English Yew, Taxus baccata
tree of the family Taxaceae (English Yew, Torreya)
It belongs to the same order of the Gymnospermes as conifers but it does not produce cones and is not resinous.
Etymology: from the Celtic " ivin " or Greek hyfe, "cloth", because clothes were madefrom its wood fibres ; its Latin name " Taxus baccata " "toxic" derives from Greek "taxis" meaning order or arrangement, referring to the very regular arrangement of leaves on the twigs, and "baccata", which means "bearing berries" related to the fruit ressembling to a bay or bacca.
The Romans used the branches and bark of the yew to manufacture filters poisoned. From the word Taxus derives the Latin word taxicum meaning "poison" and gave the word "toxic" and the word "textile", woven with the fibers of the bark. The poison of the tree is named "taxine". The Gauls who used this poison for hunting called IVOS which gave the name "If" (in french) that appears for the first time in the Chanson de Roland in the 12th century.
Origin: Southern Europe, Caucasus and North America. One thinks that it appeared 120 million years ago.
Habitat: shade, appreciating a humid atmosphere. The yew tree grows in forest, as at the time of the Celts...
Lifespan: 1500 years (one of most long-lived).
Maximum size: 15 m tall.
Shape: sometimes pyramidal, often irregular, ghostly. Its branches are dense.
Trunk: right and robust, encircled with branches from the bottom.
Bark thin, shedding in fibrous reddish-brown-red flakes.
Persistent foliage. Solitary needles (not grouped by 2 - 5 as for pines), inserted in spiral all around stems but appear to form two ranks opposite because of the torsion of the petiole on the horizontal stems. They are flexible, flat and pointed, but not prickly, without stripe to the back (what differentiates them from fir needles) and glossy dark green. They measure 3 cm long and 3 mm broad. They are decurrent (their blade extends along the stem at the base).
Flowers: The male flowers carry a relatively big number of stamens in the form of ecu with from 6 to 8 pollen bags. The female flowers, carried by short stems axillaries, are constituted of an unique final ovule, encircled with scaly bracts.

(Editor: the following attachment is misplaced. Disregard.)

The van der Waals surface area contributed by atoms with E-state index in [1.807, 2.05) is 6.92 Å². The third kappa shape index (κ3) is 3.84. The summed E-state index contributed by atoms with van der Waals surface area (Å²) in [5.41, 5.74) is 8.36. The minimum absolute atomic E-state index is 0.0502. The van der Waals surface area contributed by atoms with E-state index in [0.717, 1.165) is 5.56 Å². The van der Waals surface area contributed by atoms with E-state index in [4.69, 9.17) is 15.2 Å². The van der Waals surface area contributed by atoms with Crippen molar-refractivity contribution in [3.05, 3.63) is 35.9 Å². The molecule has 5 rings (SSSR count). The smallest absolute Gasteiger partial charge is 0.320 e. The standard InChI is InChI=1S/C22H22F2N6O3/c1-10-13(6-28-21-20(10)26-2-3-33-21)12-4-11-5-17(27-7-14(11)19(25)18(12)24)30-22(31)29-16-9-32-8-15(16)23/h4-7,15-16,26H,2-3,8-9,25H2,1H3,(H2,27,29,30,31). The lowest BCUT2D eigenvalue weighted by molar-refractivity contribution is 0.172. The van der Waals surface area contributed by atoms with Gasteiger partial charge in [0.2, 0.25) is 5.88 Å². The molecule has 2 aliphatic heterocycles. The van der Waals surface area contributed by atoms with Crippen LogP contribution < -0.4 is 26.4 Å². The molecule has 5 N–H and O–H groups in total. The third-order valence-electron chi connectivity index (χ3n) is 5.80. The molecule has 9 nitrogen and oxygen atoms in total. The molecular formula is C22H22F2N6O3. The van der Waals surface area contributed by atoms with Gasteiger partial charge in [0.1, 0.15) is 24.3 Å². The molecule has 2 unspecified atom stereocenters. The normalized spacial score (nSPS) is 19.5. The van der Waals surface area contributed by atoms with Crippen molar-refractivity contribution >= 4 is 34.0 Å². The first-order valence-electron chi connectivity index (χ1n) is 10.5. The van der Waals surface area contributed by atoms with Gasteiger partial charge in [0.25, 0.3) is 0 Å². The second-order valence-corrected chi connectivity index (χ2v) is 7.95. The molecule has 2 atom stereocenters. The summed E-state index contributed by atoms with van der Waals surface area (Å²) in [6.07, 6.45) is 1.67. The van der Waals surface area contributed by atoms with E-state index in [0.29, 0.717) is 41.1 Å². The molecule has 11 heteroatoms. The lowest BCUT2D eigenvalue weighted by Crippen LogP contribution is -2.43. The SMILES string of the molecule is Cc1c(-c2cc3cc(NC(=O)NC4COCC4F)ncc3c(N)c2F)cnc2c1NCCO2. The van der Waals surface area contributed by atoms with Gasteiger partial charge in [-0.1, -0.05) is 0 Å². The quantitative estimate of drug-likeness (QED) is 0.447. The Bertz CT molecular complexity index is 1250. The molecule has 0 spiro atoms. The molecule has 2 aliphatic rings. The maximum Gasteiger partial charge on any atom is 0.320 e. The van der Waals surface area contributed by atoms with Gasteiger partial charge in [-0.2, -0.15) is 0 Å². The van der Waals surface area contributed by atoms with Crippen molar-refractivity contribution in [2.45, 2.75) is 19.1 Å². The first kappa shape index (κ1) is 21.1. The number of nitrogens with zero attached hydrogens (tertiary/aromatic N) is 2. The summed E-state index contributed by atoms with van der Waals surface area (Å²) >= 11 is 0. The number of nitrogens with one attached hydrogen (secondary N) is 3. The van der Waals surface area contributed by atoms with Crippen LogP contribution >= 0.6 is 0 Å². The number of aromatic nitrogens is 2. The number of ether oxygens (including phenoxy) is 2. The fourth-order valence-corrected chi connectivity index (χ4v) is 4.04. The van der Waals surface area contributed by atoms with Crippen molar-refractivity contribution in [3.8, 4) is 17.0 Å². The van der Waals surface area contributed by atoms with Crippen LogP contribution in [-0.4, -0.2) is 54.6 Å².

Fleshy fruit of appearance of a red berry (aril), soft and edible, encircling the seed. It is appreciated by the birds which disperse seeds.
Legends and traditions: In Greek and Roman mythology, the yew tree is devoted (as the Willow) to Hecate the guardian of the underworld giving spiritual and material wealth honor and wisdom conductor of souls swept away by the storm, but also the goddess of darkness and death. Its powers are formidable at night in the light of the moon on which she identifies herself and is regarded as the abode of the dead. It would link the underworld earth and sky.
Among the Celts it is a sacred tree of the Druids.
For Christians the yew is a symbol of the link between heaven and earth and is widely planted around churches and cemeteries because of its longevity and its toxicity which prevents access to livestock. Yew cemeteries in France is generally not common yew but Irish yew..
Uses: its heavy and solid wood, but also elastic, served for making arches (in Greek toxos), arrows and spades which were coated with toxic sap of the yew tree (taxine). Under controll, this toxic sap is advantageous: it enters into the composition of anti-cancerous medicaments, because the taxol decelerates the growth of the cancerous cells (American discovery of 1960 and continued research at the University of Gif-sur-Yvette in the 1980s). Docetaxel known as Taxotere, is of great interest in the treatment of metastatic breast cancer.
The fibres of the bark were transformed into cloths (hyfe mean "cloth"). The yew tree takes part well in topiary art because it supports pruning and grows densely. With the boxwood, he manufactures the "French-style" gardens.
Except for the aril, the yew tree contains the taxine, a very poisonous cardio-active alkaloid.
yew tree of Ireland (to the left), fastigiate shape (upright branches), planted in graveyards;
yew tree of China, yellowish green and scattered leaves;
yew tree of Japan, dark green leaves shining on the top, yellowish green on the underside, and mucronate.
taxus baccata adpressa (to the right).